Aliasing can occur any time you resample a texture, for instance to scale it, rotate it, or map it onto a 3D model. Thanks to our friend the Nyquist threshold, the resulting problems get worse the lower a frequency you sample at, ie. the smaller you shrink it.
Check out this awesome 32×32 test image:
Zoomed 4x so you can see in detail:
This test code draws six copies, first with no transform, then rotated, followed by straight and rotated versions at half and quarter size:
spriteBatch.Begin(0, null, SamplerState.PointClamp, null, null); spriteBatch.Draw(testTexture, new Vector2(20, 24), null, Color.White, 0, new Vector2(16, 16), 1, 0, 0); spriteBatch.Draw(testTexture, new Vector2(60, 24), null, Color.White, 1, new Vector2(16, 16), 1, 0, 0); spriteBatch.Draw(testTexture, new Vector2(95, 24), null, Color.White, 0, new Vector2(16, 16), 0.5f, 0, 0); spriteBatch.Draw(testTexture, new Vector2(120, 24), null, Color.White, 1, new Vector2(16, 16), 0.5f, 0, 0); spriteBatch.Draw(testTexture, new Vector2(140, 24), null, Color.White, 0, new Vector2(16, 16), 0.25f, 0, 0); spriteBatch.Draw(testTexture, new Vector2(155, 24), null, Color.White, 1, new Vector2(16, 16), 0.25f, 0, 0); spriteBatch.End();
Note the use of SamplerState.PointClamp, which turns off the antialiasing SpriteBatch would normally apply by default.
This has almost too many aliasing problems to mention! Some that I find particularly bothersome are:
- The black diagonal lines have pieces missing in the full size rotated image
- The half size non rotated image has lots of problems:
- The green vertical line, and also the red and blue horizontal lines, are entirely missing
- It ended up with just two rather than three sets of black diagonal lines
- The black border remains on the bottom and right, but is missing on the top and left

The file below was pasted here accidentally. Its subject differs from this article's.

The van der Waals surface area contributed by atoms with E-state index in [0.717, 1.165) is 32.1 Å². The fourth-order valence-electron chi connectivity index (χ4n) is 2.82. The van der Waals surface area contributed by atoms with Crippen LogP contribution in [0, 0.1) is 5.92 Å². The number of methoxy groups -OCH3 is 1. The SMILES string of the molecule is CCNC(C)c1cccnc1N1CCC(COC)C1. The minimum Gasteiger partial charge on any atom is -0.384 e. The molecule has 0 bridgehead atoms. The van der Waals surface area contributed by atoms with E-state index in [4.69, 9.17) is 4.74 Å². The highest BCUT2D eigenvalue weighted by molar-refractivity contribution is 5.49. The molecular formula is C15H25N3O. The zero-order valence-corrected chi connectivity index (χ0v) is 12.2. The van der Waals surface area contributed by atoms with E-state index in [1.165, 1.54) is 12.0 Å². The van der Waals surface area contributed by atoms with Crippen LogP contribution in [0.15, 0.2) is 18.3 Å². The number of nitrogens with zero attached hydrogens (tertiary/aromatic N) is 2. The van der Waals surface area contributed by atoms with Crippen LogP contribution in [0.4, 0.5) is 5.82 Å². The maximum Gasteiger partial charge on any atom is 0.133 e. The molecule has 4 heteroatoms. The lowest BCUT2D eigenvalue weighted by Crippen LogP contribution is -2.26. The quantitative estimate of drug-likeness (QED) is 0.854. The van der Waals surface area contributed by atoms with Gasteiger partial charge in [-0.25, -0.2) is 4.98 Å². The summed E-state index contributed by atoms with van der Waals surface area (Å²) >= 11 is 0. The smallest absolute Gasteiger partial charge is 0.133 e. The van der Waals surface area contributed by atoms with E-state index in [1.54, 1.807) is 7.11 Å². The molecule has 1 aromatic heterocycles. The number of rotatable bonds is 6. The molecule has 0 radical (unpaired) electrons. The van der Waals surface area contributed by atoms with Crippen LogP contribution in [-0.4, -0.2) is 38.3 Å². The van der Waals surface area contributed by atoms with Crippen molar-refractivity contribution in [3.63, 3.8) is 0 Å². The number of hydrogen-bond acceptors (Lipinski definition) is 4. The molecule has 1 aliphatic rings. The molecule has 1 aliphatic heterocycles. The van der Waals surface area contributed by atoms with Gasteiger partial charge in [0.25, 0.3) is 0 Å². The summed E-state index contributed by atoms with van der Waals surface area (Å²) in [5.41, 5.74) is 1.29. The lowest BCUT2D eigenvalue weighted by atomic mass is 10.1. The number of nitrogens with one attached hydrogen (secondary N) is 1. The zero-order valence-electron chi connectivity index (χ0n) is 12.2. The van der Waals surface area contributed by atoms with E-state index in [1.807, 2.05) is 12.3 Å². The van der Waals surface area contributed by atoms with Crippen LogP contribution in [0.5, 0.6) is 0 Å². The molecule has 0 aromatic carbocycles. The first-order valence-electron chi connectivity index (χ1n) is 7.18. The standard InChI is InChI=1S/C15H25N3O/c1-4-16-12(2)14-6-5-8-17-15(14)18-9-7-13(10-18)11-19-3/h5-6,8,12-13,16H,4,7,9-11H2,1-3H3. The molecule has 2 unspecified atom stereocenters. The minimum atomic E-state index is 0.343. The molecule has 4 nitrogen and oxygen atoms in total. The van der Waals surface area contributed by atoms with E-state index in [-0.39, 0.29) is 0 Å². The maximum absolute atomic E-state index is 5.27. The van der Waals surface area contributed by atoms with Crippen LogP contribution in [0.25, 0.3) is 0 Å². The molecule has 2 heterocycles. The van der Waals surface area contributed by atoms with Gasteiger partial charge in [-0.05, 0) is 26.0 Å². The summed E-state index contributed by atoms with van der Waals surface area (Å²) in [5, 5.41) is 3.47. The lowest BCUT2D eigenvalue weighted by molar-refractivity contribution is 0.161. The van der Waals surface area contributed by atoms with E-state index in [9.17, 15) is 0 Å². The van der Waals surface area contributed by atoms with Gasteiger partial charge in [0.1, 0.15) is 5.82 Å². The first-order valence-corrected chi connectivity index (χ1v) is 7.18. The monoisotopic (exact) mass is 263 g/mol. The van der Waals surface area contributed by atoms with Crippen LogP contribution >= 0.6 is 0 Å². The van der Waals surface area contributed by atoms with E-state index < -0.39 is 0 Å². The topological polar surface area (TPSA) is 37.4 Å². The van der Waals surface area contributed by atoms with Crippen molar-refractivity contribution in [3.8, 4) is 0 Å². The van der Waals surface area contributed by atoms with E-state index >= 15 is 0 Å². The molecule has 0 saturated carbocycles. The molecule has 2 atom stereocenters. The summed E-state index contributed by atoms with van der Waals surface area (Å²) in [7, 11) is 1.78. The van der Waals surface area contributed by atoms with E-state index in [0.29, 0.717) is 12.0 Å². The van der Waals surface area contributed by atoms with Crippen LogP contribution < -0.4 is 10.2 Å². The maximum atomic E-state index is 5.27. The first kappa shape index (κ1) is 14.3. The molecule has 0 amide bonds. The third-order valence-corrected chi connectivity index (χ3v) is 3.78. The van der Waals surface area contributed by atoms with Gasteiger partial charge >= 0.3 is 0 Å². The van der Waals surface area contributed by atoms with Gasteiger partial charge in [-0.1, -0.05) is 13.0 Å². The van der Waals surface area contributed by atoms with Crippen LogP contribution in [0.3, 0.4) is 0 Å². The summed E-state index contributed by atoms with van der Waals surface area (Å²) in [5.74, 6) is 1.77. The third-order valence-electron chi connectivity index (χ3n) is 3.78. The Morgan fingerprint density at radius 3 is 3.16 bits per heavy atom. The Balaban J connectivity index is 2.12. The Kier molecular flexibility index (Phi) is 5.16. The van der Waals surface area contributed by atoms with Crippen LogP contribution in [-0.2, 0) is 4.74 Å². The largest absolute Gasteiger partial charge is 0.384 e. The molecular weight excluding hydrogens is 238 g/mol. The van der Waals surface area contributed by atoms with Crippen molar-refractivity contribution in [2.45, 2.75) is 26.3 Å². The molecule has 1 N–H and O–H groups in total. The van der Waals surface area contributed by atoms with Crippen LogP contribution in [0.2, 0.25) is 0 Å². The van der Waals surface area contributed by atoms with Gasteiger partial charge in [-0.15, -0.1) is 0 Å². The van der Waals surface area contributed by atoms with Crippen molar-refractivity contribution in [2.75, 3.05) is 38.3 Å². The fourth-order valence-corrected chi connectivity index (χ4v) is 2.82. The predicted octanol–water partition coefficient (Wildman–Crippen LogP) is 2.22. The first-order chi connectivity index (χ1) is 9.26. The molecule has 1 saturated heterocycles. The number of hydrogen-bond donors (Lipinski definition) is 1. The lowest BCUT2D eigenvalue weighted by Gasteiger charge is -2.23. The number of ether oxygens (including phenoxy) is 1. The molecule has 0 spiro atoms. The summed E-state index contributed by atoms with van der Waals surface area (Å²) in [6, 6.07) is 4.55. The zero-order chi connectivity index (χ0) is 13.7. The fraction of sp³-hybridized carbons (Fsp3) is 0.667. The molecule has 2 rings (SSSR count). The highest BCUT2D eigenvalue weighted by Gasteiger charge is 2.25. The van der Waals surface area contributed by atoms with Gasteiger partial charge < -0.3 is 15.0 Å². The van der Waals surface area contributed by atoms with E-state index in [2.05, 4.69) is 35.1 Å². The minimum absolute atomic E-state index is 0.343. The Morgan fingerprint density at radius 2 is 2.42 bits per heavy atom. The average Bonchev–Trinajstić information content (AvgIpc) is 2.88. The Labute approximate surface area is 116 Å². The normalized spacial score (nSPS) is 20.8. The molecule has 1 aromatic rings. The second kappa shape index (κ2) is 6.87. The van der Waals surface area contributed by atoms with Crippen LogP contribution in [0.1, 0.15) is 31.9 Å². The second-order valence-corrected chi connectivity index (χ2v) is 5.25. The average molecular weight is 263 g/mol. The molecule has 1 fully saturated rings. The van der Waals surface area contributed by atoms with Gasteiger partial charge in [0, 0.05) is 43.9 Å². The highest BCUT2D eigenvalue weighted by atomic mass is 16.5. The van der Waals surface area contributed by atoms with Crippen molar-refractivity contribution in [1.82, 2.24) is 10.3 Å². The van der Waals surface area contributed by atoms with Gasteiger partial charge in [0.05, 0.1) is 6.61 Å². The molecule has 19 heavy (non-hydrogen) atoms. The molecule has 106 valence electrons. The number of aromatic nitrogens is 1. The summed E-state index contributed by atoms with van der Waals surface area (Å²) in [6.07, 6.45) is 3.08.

- The two quarter size images are entirely different:
- Non rotated version has only a blue line, no red or green at all
- Rotated version has scattered red and green pixels, but no blue
- Imagine how horrible it would look if we animated this sprite spinning, as it would flicker back and forth between different colors!
Remember how multisampling smooths triangle edges but does not affect their interior? We can confirm this by turning on 4x multisampling, and noting how the only difference is smoother borders on the rotated images:
With 4x supersampling, on the other hand, texture aliasing is indeed reduced:
But this is still far from perfect. The full size rotated and half size non rotated images look pretty nice, but the half size rotated and both quarter size versions have flaws. We’d still get nasty color pulsation if we animated a rotation of that quarter size version. This is because 4x supersampling only gives a 2x improvement in sampling frequency along each of the horizontal and vertical axes. That can reduce aliasing, but is not enough to keep us above the Nyquist threshold if we transform the texture by a factor of more than 2x.
Whatever is a poor graphics programmer to do?
To start with, we shouldn’t have made life difficult for ourselves by specifying point sampling! If we turn off supersampling and multisampling, then change our SpriteBatch.Begin call to use the default SamplerState.LinearClamp, bilinear filtering produces a much nicer image than the point sampled version we started out with:
Unlike multisampling and supersampling, texture filtering does not smooth the border of the rotated images, but it does a nice job to reduce aliasing inside our full size rotated and half size non rotated images. Bilinear filtering lets us down in the same places as supersampling. Because the GPU only takes four filter taps per texture fetch (two horizontal and two vertical), we get 2x more headroom before we will run into aliasing problems, but a 2x improvement cannot entirely eliminate the Nyquist threshold, so our quarter size images remain nasty.
The solution is to combine bilinear filtering with precalculated mipmaps (plus anisotropic filtering if you can afford it). No matter how small the texture is scaled, the GPU can now simply select the appropriate mip level to sample from, always remaining just below the Nyquist threshold regardless of what transforms are applied.
With mipmaps enabled, even our smallest images now keep the same color intensity and hue, with no stray pixels or random changes of shape, so we can animate our sprite rotating or scaling with no aliasing problems at all: